3. Relationships Matter

Relationships are important in business and are one of the best forms to create customer loyalty. Non-promotional contact is helpful in remembering/recognizing clients. We send fun mail outs- hand written cards with a coffee card to "take a break on us", a book they might enjoy, or a hand written note keeping in touch. We offer a complimentary follow up program to help clients maintain success after our training event. Building a relationship is the first step; maintaining it helps create loyalty.
Thanks to: Charmaine Hammond of Hammond International Inc.

4. There is No YOU in Customer

Understand that what you sell or provide is not what is important to your Prospect or Customer/Client. What IS important to them is what you can do for them. What problem can you solve? What need can you meet? What pain can you alleviate? What cost can you reduce? This is advice I give small business owners in all my workshops and both my books and they thank me later for changing their viewpoint.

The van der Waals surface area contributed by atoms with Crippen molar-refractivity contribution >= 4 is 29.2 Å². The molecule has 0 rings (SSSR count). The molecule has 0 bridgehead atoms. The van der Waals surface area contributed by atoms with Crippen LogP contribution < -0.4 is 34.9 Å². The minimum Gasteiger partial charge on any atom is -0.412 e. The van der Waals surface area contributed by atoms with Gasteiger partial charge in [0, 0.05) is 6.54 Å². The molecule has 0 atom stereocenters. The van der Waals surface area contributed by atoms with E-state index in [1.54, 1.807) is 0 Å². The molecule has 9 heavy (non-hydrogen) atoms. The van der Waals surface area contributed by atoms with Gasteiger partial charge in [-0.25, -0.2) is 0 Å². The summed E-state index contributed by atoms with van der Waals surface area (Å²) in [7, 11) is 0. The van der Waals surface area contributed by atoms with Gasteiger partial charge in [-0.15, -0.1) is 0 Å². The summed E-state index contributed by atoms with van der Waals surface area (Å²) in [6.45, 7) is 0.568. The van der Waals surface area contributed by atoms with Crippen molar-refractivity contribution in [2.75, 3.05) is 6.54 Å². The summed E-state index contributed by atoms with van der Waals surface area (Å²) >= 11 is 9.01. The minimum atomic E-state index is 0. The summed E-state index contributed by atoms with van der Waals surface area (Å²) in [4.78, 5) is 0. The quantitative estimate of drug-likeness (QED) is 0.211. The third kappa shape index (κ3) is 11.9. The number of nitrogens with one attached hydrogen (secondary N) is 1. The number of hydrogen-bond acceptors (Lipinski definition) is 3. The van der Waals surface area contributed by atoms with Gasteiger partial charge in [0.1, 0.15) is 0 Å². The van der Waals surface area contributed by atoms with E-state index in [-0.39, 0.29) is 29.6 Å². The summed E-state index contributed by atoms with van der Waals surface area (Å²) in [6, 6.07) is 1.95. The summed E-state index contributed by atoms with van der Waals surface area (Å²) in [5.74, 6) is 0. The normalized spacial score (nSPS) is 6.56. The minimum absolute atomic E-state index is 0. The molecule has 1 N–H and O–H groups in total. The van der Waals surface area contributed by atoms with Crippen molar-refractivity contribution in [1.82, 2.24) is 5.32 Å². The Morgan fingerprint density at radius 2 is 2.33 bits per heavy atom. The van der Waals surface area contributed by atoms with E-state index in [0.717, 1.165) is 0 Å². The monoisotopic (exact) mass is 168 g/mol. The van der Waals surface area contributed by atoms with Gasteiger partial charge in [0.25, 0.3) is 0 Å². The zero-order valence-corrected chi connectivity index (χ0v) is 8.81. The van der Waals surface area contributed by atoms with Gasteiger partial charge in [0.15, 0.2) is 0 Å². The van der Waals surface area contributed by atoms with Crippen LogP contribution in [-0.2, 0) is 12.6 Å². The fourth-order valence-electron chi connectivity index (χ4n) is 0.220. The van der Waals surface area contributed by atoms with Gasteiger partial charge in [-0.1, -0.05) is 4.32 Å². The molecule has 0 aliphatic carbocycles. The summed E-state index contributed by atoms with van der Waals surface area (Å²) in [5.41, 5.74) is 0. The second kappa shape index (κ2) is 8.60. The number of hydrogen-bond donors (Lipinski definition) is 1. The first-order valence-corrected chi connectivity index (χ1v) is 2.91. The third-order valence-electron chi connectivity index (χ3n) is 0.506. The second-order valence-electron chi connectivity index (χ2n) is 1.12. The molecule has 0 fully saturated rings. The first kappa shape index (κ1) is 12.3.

Thanks to: Janet Christy of Leverage & Development, LLC.

5. Speak Their Language

When you dig deeper into who your clients are, you'll get vital insights into their unique language. This is huge. Certain words make your clients light up and others fall flat. Talk to leaders about order, strategies, and productivity. Teachers speak of training, courses, and methods of study. Most entrepreneurs speak their own language. If this matches their clients' terminology, everything flows, but if the clients have a different mental framework, then a disconnect will hold you back.
Thanks to: Rosey Dow of The Prospect Profiler™.

6. Superhero for Hire